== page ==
Thursday, February 18, 2010

The Long and Disappearing Road...Part III

The reason there are no pictures of me for this story is that 1) I don’t know how to digitize stone-age photos and 2) I am a little out of shape in those stone-age photos.

Bigger is better in Brazil. The women have large behinds and large breasts; the men have their liter-sized beers and their bellies. One picture, which you’ll never see, is of me in blue bikini briefs lying on a beach, holding my jug of beer. I’m taking the picture so that you can see my belly in all its glory, then my package—like a little blue mountain on the horizon of the grand blue ocean beyond it.

On the way to Salvador, we stopped at every beer-selling-hut-with-beach and had a couple liters. This was years ago, before I discovered that I have Celiac Disease—fortunately. I’m not sure there was anything else to drink on the road to Salvador. If I had known I couldn’t drink beer, I might have had to drink rainwater or desalinate seawater or, heaven forbid, recycle my own fluids.

We made it to Salvador safely (and mellow). The old city is called Pelourinho by tourists and Pelô by the residents of Salvador. The word means “whipping post,” a holdover from the days when African slaves were sold and punished on the square. Today, 80% of Salvador’s population is of Black African heritage, which makes Salvador’s culture unique in South America. Horst just liked the pretty-colored buildings.

As we do in all the cities we visit, we looked for a Starbucks. Aborting our search at about noon, we plopped down at a café and ordered “anything, whatever.”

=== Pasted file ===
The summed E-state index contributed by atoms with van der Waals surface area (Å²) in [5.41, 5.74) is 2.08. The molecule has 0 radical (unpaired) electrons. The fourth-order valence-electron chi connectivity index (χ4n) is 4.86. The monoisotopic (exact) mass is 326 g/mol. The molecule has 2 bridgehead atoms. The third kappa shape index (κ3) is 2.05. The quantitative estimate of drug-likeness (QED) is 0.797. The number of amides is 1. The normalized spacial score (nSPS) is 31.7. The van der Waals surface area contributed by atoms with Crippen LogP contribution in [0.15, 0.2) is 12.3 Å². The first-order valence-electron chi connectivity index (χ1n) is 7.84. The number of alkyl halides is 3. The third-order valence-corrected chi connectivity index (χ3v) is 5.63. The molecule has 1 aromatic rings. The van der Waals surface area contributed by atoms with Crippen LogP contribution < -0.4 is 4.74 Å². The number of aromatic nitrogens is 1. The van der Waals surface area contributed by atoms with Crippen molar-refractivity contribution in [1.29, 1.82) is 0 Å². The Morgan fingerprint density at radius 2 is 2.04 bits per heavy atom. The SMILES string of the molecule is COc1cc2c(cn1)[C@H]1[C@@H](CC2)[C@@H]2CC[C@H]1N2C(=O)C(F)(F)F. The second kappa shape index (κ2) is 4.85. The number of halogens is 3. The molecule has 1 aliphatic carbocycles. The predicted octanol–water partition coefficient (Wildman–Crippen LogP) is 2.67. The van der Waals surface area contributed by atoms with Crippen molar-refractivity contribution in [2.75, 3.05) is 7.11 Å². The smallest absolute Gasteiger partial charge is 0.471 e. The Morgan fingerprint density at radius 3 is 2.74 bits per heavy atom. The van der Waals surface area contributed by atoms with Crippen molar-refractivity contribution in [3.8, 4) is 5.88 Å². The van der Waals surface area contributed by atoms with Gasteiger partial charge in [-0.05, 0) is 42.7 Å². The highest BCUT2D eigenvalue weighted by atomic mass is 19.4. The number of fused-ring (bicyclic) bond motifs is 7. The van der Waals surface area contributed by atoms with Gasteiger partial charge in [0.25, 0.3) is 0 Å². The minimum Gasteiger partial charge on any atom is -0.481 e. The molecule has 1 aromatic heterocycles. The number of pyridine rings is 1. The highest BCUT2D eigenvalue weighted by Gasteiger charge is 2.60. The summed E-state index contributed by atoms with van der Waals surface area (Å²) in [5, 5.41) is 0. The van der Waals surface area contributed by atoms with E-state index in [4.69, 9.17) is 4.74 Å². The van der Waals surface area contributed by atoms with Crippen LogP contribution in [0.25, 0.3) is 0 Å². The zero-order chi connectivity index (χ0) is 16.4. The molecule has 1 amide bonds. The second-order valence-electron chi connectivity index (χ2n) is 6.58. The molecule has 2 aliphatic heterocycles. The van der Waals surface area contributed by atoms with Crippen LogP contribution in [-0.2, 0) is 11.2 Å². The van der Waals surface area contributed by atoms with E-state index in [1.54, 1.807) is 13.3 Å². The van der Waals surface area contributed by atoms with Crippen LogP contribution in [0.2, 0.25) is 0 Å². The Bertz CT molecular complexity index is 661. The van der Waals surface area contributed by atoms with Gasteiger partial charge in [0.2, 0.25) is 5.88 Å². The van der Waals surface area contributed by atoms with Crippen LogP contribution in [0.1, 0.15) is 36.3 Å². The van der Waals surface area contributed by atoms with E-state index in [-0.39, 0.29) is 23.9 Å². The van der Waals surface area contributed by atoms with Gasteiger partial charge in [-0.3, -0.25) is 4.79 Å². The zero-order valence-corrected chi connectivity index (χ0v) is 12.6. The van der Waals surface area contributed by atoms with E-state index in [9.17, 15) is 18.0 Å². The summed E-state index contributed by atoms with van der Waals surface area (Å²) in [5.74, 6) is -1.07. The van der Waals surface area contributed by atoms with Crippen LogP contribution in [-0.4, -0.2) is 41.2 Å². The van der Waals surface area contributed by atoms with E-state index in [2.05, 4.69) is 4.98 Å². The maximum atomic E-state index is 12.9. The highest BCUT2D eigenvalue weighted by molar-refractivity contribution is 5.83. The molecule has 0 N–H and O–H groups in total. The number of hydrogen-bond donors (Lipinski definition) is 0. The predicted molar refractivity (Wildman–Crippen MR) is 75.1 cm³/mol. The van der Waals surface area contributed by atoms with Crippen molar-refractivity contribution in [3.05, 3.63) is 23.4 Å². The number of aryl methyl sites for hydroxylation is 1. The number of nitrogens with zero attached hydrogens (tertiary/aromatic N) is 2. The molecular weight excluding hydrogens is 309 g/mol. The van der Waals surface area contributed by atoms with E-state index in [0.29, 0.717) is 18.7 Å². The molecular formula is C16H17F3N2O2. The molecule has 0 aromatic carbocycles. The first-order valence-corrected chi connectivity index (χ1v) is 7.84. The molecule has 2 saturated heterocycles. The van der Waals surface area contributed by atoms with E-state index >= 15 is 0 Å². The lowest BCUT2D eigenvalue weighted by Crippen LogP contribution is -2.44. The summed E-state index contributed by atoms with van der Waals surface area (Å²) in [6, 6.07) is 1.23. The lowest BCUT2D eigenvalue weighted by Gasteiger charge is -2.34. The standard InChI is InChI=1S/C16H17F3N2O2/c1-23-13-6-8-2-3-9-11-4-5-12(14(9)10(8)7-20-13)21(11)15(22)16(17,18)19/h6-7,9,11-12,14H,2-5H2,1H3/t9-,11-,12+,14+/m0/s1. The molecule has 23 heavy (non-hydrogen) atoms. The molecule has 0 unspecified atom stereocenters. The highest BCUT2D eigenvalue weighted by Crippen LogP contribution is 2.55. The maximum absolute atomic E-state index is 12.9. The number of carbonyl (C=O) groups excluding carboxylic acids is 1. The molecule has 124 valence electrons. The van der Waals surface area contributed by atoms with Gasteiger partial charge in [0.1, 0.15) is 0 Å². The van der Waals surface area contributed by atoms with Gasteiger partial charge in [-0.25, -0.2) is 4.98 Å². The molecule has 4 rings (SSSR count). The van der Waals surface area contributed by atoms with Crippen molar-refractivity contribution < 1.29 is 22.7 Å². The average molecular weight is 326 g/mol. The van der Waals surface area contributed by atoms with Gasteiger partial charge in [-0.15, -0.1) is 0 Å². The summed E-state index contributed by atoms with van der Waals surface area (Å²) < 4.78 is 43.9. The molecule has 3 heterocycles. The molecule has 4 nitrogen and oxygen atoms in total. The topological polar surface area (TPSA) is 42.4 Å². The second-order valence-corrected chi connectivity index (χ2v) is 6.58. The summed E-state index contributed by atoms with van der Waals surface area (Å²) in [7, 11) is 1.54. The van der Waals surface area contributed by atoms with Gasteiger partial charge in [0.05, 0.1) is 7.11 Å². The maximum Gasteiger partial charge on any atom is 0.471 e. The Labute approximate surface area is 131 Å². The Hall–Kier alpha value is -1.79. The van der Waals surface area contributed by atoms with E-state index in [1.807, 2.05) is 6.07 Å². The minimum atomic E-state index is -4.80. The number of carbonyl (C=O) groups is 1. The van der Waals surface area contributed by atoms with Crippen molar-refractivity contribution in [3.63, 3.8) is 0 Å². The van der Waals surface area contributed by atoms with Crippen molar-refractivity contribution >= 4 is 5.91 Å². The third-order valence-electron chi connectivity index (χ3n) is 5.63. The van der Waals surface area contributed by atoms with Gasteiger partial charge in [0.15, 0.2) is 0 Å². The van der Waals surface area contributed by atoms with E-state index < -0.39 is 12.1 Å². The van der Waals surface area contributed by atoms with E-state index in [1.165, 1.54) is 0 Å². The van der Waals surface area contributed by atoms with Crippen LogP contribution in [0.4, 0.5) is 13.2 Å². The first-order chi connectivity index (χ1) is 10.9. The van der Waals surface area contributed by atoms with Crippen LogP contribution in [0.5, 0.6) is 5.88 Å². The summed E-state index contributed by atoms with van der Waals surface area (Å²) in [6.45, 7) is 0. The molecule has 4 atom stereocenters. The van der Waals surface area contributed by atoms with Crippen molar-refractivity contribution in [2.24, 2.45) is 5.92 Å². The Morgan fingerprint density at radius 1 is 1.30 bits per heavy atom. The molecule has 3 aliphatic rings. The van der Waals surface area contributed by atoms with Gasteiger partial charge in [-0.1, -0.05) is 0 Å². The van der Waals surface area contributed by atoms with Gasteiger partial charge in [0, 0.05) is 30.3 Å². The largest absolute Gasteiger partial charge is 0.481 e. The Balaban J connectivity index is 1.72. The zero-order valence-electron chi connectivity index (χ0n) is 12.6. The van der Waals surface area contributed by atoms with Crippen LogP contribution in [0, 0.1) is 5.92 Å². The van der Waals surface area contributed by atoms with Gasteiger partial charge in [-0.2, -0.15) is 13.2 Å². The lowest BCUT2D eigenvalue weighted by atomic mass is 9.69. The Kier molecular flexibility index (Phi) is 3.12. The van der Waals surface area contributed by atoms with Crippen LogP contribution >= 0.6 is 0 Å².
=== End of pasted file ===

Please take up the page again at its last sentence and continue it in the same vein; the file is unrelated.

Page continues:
Not three milliseconds after we sat down, a meter-of-a-boy attached himself to us. He was selling armbands.

Dois reais,” he said and held up an armband. It was pretty and blue. It would match my bikini briefs.

“Two reais,” I translated for Horst: he had the reais.

“I don’t care. Get rid of him.”

Then the boy held up two armbands and said, “Dois reais.”

Even Horst could see that this was a real bargain. He gave me the reais.

“Wait,” I said before giving the boy the money. “Did you make these armbands? Because I don’t think we should be supporting child labor. We shouldn’t support child labor, should we, Horst?”

Horst had gone to the bathroom, so I was all on my own with this moral dilemma.

“Oh no. I didn’t make them,” the kid said in perfect English. “I stole them.”

“Oh, in that case,” I said and gave him the cash.

Come back for more memorable road trips. But for now…

I must be off,